More on Severe Acute Respiratory Syndrome


Jan 20, 2003
17 Mar 2003 12:26
UN agency seeks China clue on killer sickness
By Richard Waddington
GENEVA, March 17 (Reuters) - The World Health Organisation is pinning its hopes on China for a breakthrough against a mystery killer respiratory sickness that has sparked the first worldwide disease alert in a decade.
Health experts suspect the first cases of the highly infectious Severe Acute Respiratory Syndrome (SARS) that has killed nine people and infected over 400 worldwide appeared last November in China, although it may only have spread beyond its borders this month.
Late on Sunday, Chinese health authorities sent the World Health Organisation in Geneva an initial report on its handling of the outbreak a day after the U.N. body issued a worldwide travel alert as cases appeared outside southeast Asia.
With four months of meticulously obtained information from China, we believe we will have the answers to how this disease acts in populations and how we can best deal with it, said David Heymann, WHO head of communicable diseases.
We are now working closely with the Chinese authorities, he said, although it was still not proven that all the various suspected cases in different countries were the same disease.
WHO says it cannot be certain of the link until it knows the cause.
The U.N. health body issued its travel alert, including detailed instructions to governments and airlines on how to spot symptoms, as reports came of two deaths from severe pneumonia in Canada and a suspected case in Germany.
Until then, suspected cases had been largely limited to China, Vietnam, Hong Kong and Singapore.
Two people are also in isolation in a Geneva hospital after developing high fevers and breathing problems, symptoms identified with SARS by WHO, which is calling it an atypical pneumonia.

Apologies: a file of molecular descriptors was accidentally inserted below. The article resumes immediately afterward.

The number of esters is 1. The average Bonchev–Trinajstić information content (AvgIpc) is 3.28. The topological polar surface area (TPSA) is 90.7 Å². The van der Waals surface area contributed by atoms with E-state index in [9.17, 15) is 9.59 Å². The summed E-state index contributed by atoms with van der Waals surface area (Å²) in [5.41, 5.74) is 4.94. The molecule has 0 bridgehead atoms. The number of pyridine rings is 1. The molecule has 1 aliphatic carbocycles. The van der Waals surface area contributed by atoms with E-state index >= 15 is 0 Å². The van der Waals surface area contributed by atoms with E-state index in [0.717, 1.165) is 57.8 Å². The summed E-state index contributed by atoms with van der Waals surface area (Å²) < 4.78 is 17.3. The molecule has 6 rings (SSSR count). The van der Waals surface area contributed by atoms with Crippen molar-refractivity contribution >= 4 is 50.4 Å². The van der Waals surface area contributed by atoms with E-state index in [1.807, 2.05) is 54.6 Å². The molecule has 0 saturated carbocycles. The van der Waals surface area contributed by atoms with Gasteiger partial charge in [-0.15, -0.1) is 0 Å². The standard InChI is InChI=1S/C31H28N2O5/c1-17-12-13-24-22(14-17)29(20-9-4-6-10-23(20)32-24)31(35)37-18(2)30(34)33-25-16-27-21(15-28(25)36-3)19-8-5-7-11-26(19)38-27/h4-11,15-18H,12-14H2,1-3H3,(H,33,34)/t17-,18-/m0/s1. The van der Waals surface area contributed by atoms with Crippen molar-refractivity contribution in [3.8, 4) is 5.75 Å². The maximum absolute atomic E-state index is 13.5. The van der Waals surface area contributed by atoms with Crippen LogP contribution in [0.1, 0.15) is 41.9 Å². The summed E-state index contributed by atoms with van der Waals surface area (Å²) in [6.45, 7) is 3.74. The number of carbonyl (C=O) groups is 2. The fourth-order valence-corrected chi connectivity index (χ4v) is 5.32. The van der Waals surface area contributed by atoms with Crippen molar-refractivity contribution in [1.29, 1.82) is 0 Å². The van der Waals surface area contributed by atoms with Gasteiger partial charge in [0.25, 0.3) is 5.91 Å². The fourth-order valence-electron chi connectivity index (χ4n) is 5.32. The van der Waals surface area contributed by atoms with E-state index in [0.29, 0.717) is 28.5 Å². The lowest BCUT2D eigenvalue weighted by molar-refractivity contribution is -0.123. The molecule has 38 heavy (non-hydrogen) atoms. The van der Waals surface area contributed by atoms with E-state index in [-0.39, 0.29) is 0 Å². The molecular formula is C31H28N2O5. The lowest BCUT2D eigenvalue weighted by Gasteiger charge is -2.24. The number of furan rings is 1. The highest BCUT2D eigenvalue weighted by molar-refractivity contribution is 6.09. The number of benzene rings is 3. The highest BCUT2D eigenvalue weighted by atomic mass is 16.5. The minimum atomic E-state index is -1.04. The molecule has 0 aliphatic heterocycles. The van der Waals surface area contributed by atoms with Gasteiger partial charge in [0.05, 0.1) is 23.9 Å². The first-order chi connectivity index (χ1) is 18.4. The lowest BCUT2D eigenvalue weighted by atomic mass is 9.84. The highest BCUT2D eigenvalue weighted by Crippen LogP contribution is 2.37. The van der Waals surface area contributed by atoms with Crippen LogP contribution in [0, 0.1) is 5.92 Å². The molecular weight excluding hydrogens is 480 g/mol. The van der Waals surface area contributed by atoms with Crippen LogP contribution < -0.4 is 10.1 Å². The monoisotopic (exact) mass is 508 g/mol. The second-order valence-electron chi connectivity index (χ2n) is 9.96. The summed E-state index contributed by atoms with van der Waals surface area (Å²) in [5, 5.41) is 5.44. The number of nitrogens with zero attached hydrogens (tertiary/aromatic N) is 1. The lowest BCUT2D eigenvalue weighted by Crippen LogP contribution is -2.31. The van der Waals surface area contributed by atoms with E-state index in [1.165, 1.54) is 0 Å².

All those affected in Europe and North America had recently been to southeast Asia or had a relative that had.
The reason we are alarmed is because we do not know what is causing it. If this be a disease such as a new influenza, it could spread very rapidly throughout the world, Heymann told Reuters in an interview.
Although he stressed that there was no evidence yet that it was influenza, world health authorities have long been preparing for some new strain of ''flu they fear could repeat the devastation of the 1918 pandemic when more people died than in World War One.
SARS is proving unreceptive to traditional pneumonia treatments, although the Chinese authorities had clearly had some success with other approaches, Heymann said.
The Chinese have indicated that they have tried antibiotics but that these have not been effective...But they have been able to support them (patients) with respirators where necessary and other interventions which seem to have worked, he said.
WHO is asking China for more information on the treatments. It was also not known how many of the 305 people that China says fell ill had already recovered after the disease peaked there in early February. The authorities say five people died.
The WHO official added that in Hanoi, where one nurse has died and around 50 people have been affected, some patients appeared to be getting better although they had not been discharged from hospital. Nearly 100 are ill in Hong Kong.
Despite the travel alert, Heymann said that tourists and businessmen should not be afraid to visit southeast Asia.
People should continue to travel. This is not a disease that people will get by walking through a market place or by sitting in a public place. What we understand is that there has to be close contact, Heymann said.
This was why so many of those infected so far were hospital workers, he added.
He also said that there was no reason to believe that the outbreak had been caused deliberately as an act of bioterrorism. There is no reason to believe that this is an event that might have been deliberately caused, he said.